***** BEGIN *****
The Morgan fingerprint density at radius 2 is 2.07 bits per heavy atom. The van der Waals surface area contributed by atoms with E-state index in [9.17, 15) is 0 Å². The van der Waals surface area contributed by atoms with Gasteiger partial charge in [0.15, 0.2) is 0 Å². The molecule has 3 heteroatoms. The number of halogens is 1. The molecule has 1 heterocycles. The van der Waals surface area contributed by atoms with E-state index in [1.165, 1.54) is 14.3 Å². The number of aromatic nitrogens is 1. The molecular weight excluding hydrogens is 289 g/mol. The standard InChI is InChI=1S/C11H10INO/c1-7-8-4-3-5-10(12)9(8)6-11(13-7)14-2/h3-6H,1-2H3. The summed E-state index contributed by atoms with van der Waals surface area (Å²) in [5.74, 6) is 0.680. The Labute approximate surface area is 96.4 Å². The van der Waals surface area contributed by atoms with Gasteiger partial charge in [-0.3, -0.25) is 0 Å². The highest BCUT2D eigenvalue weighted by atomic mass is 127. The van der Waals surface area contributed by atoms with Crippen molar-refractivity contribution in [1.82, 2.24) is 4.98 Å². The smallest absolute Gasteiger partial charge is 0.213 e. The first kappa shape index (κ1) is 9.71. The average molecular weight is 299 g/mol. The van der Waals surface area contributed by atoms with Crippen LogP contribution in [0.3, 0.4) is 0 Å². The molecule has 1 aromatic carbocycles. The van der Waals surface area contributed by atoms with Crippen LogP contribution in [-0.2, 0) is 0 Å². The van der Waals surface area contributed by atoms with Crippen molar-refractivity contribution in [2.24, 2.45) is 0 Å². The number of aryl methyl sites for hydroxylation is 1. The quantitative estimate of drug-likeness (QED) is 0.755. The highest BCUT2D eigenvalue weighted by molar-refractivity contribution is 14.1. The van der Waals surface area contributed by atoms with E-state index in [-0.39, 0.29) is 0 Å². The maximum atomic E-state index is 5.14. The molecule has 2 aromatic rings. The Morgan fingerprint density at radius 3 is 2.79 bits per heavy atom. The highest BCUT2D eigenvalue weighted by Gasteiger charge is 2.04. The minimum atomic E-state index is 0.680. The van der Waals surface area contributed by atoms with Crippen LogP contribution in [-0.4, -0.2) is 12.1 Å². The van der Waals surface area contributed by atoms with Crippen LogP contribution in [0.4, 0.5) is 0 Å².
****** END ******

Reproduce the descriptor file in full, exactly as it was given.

The Morgan fingerprint density at radius 2 is 2.07 bits per heavy atom. The van der Waals surface area contributed by atoms with E-state index in [9.17, 15) is 0 Å². The van der Waals surface area contributed by atoms with Gasteiger partial charge in [0.15, 0.2) is 0 Å². The molecule has 3 heteroatoms. The number of halogens is 1. The molecule has 1 heterocycles. The van der Waals surface area contributed by atoms with E-state index in [1.165, 1.54) is 14.3 Å². The number of aromatic nitrogens is 1. The molecular weight excluding hydrogens is 289 g/mol. The standard InChI is InChI=1S/C11H10INO/c1-7-8-4-3-5-10(12)9(8)6-11(13-7)14-2/h3-6H,1-2H3. The summed E-state index contributed by atoms with van der Waals surface area (Å²) in [5.74, 6) is 0.680. The Labute approximate surface area is 96.4 Å². The van der Waals surface area contributed by atoms with Gasteiger partial charge in [-0.3, -0.25) is 0 Å². The highest BCUT2D eigenvalue weighted by atomic mass is 127. The van der Waals surface area contributed by atoms with Crippen molar-refractivity contribution in [1.82, 2.24) is 4.98 Å². The smallest absolute Gasteiger partial charge is 0.213 e. The first kappa shape index (κ1) is 9.71. The average molecular weight is 299 g/mol. The van der Waals surface area contributed by atoms with Crippen LogP contribution in [0.3, 0.4) is 0 Å². The molecule has 1 aromatic carbocycles. The van der Waals surface area contributed by atoms with Crippen LogP contribution in [-0.2, 0) is 0 Å². The van der Waals surface area contributed by atoms with Crippen molar-refractivity contribution in [2.24, 2.45) is 0 Å². The number of aryl methyl sites for hydroxylation is 1. The quantitative estimate of drug-likeness (QED) is 0.755. The highest BCUT2D eigenvalue weighted by molar-refractivity contribution is 14.1. The van der Waals surface area contributed by atoms with E-state index in [-0.39, 0.29) is 0 Å². The maximum atomic E-state index is 5.14. The molecule has 2 aromatic rings. The Morgan fingerprint density at radius 3 is 2.79 bits per heavy atom. The highest BCUT2D eigenvalue weighted by Gasteiger charge is 2.04. The minimum atomic E-state index is 0.680. The van der Waals surface area contributed by atoms with Crippen LogP contribution in [-0.4, -0.2) is 12.1 Å². The van der Waals surface area contributed by atoms with Crippen LogP contribution in [0.4, 0.5) is 0 Å².